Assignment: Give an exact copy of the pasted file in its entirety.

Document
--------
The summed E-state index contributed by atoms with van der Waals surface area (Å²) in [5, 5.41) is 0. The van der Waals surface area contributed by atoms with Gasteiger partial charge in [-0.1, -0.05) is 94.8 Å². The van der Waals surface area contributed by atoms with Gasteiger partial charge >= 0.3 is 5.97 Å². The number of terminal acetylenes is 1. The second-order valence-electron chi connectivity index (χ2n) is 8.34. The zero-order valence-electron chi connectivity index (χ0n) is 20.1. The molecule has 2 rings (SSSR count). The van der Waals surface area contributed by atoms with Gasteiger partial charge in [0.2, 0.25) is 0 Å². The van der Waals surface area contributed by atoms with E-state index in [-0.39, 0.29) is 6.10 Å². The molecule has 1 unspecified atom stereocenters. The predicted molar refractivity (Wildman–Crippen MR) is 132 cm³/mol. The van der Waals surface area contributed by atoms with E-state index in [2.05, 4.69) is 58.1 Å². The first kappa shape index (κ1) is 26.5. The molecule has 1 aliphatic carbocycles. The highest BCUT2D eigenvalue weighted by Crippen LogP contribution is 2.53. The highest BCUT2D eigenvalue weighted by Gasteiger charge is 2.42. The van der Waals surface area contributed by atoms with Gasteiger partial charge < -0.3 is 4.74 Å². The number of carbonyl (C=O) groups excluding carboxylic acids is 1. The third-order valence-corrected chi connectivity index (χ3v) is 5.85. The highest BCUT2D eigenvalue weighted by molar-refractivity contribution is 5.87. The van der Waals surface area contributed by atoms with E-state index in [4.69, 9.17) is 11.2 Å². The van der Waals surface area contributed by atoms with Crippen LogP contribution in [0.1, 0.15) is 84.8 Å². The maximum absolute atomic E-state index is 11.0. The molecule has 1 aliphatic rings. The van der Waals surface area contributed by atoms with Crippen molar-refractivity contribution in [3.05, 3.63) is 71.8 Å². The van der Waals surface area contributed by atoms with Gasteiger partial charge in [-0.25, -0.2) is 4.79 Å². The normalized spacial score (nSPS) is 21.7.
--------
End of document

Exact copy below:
The summed E-state index contributed by atoms with van der Waals surface area (Å²) in [5, 5.41) is 0. The van der Waals surface area contributed by atoms with Gasteiger partial charge in [-0.1, -0.05) is 94.8 Å². The van der Waals surface area contributed by atoms with Gasteiger partial charge >= 0.3 is 5.97 Å². The number of terminal acetylenes is 1. The second-order valence-electron chi connectivity index (χ2n) is 8.34. The zero-order valence-electron chi connectivity index (χ0n) is 20.1. The molecule has 2 rings (SSSR count). The van der Waals surface area contributed by atoms with Gasteiger partial charge in [0.2, 0.25) is 0 Å². The van der Waals surface area contributed by atoms with E-state index in [-0.39, 0.29) is 6.10 Å². The molecule has 1 unspecified atom stereocenters. The predicted molar refractivity (Wildman–Crippen MR) is 132 cm³/mol. The van der Waals surface area contributed by atoms with E-state index in [2.05, 4.69) is 58.1 Å². The first kappa shape index (κ1) is 26.5. The molecule has 1 aliphatic carbocycles. The highest BCUT2D eigenvalue weighted by Crippen LogP contribution is 2.53. The highest BCUT2D eigenvalue weighted by Gasteiger charge is 2.42. The van der Waals surface area contributed by atoms with Gasteiger partial charge < -0.3 is 4.74 Å². The number of carbonyl (C=O) groups excluding carboxylic acids is 1. The third-order valence-corrected chi connectivity index (χ3v) is 5.85. The highest BCUT2D eigenvalue weighted by molar-refractivity contribution is 5.87. The van der Waals surface area contributed by atoms with E-state index in [4.69, 9.17) is 11.2 Å². The van der Waals surface area contributed by atoms with Crippen LogP contribution in [0.1, 0.15) is 84.8 Å². The maximum absolute atomic E-state index is 11.0. The molecule has 1 aliphatic rings. The van der Waals surface area contributed by atoms with Crippen molar-refractivity contribution in [3.05, 3.63) is 71.8 Å². The van der Waals surface area contributed by atoms with Gasteiger partial charge in [-0.25, -0.2) is 4.79 Å². The normalized spacial score (nSPS) is 21.7.